1. The appellant has been convicted of an offence punishable under Section 373, I.P.C., by the unanimous verdict of a jury. Charges were also framed against him under Sections 366 and 498, I.P.C., but he was found not guilty. Two points have been taken on his behalf before us: (1) that the learned Judge should have directed the jury to return a verdict of not guilty on this charge; (2) that there is no evidence that the appellant obtained possession of the girl within the meaning of the section. I may note that the foreman of the jury indicated that in their opinion the girl in question was above sixteen but below eighteen years of rage. In order to understand the arguments addressed to us certain facts alleged by the prosecution require to be stated. The appellant is a clerk in the Income-tax Department and was attached to the office in Khulna. The girl Parulbala is the wife of one Bidhu Bhusan Das, son of Manindra Das, who were both peons attached to the office. The appellant used to have his food in their house served by Parulbala. The appellant made overtures to her and it appears that they fell in love with each other. At any rate when the appellant was transferred to Barisal, he asked her to run away with him and she agreed. Accordingly she left a letter to say that she had run away of her own accord and they went together to the steamer. However before the steamer left she was taken home by her father-in-law. But she ran away again and the couple eventually reached Barisal.
2. Now the prosecution never suggested that the intention of the appellant was other than to have intercourse with the girl himself. Nor is it alleged that he obtained possession of her from a third person. It has accordingly been contended by Mr. Chatterjee that 8. 373, I.P.C., has no application to such a case. He strongly relied upon the old decision of the Madras High Court in Queen v. Shaik Ali (1870) 5 M H C 473. I am bound to say that, as I understand that decision, he is supported by the opinion of the majority of the Judges. On the other hand the learned Deputy Legal Remembrancer has relied upon a recent decision in Bhagchand Jasraj v. Emperor AIR 1934 Bom 200 which, following an earlier decision of that Court, dissents from the Madras view. In my opinion it would be perfectly idle to contend that Section 373 is to be read as a self-contained whole without any reference to its immediate predecessor. It seems to me that they are correlative of each other, being aimed against what may be broadly described as trafficking in girls under the age of eighteen. On this view the words 'otherwise obtains possession' must be construed ejusdem generis with 'buying' and 'hiring.' The wording of the two sections is extremely close. Clearly 'sells' in Section 372 corresponds with 'buys' in 8. 373; similarly 'lets to hire' corresponds with 'hires'. In my opinion it would be a strained interpretation of Section 373 to hold that 'otherwise obtains possession' does not correspond with 'otherwise disposes of'. It is not difficult to find examples. If the mother of an illegitimate girl, whom she is unable or unwilling to maintain, made her over to the keeper of a brothel with the intent that she may be used for purposes of prostitution, the mother is guilty under Section 372 and the keeper of the brothel under Section 373.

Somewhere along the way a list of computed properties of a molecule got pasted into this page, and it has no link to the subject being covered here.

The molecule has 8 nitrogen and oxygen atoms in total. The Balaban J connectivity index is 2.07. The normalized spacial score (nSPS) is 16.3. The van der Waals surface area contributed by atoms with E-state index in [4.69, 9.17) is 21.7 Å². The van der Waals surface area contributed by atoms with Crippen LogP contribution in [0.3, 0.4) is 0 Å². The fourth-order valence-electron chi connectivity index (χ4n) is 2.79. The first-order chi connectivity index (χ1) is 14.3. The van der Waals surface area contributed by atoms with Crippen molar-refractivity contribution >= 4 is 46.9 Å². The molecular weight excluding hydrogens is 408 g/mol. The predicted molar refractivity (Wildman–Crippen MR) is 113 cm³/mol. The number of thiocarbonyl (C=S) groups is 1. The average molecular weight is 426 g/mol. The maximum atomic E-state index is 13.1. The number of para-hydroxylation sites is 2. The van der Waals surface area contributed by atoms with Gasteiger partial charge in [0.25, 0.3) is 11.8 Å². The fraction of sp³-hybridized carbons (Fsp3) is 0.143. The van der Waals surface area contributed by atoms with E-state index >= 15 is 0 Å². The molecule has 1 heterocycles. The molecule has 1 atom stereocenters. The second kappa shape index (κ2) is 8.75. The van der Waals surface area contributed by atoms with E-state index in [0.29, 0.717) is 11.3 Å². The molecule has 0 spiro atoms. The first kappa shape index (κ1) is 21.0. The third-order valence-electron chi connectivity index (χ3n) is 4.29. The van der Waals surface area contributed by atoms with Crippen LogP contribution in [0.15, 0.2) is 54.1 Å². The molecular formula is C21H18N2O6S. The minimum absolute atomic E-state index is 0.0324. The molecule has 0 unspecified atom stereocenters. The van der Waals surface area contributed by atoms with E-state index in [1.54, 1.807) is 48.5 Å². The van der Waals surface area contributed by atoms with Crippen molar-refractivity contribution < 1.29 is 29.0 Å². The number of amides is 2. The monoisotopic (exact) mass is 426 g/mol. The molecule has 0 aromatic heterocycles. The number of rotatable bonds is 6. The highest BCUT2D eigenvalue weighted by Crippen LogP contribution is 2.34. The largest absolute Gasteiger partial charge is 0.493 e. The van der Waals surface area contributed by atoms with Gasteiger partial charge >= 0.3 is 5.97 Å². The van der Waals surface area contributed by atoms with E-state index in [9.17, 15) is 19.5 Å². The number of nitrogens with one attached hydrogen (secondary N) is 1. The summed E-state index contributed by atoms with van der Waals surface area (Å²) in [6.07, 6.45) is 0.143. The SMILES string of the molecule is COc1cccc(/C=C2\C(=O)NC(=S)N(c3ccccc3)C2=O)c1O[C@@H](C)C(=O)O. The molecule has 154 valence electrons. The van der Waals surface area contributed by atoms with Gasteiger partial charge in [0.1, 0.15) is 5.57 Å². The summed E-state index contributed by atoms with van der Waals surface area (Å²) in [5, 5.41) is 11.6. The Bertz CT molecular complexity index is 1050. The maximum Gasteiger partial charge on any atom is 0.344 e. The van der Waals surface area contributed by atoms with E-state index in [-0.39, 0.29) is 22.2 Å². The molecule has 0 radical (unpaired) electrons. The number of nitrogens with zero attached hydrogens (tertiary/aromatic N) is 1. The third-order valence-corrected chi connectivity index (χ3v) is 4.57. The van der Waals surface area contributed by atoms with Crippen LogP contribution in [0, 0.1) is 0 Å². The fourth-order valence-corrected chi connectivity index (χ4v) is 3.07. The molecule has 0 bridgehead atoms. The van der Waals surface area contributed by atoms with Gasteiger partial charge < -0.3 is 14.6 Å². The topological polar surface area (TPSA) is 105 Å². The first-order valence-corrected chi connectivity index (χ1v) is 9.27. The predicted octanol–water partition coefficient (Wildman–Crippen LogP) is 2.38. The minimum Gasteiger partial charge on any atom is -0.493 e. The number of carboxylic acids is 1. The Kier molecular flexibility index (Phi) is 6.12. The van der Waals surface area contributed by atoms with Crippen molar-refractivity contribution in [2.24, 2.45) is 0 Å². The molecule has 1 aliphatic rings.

3. It has been suggested that the effect of the Madras decision has been nullified by the amendment of the section in 1924. I can find no foundation for that suggestion. The effect of the amendment is merely to enlarge the scope of the 'intent'; it has in no way enlarged the meaning of the words 'otherwise obtains possession'. In my opinion if the Madras decision was good law before the amendment, it is good law now. I respectfully agree with it and must therefore hold that the learned Judge should have directed the jury to return a verdict of not guilty on this charge. I am further of opinion that the word 'possession' implies some sort of control. In the present case there is no evidence that the appellant exercised any sort of control over the girl. Indeed it is difficult to appreciate on what view of the evidence a jury could find the appellant not guilty under Section 498 but guilty under Section 373. The girl ran away with him of her own accord. In spite of the fact that she was taken home by her father-in-law, she ran away again and re-joined the appellant. In fact there is nothing to show that he had possession of her in any sense of the term or that he attempted to control her movements in any way: as far as one can see, there was nothing to prevent her from leaving him at any moment she chose. For these reasons I am of opinion that this appeal must be allowed, the conviction and sentence set aside and the appellant discharged from his bail.
4. I agree and have nothing to add.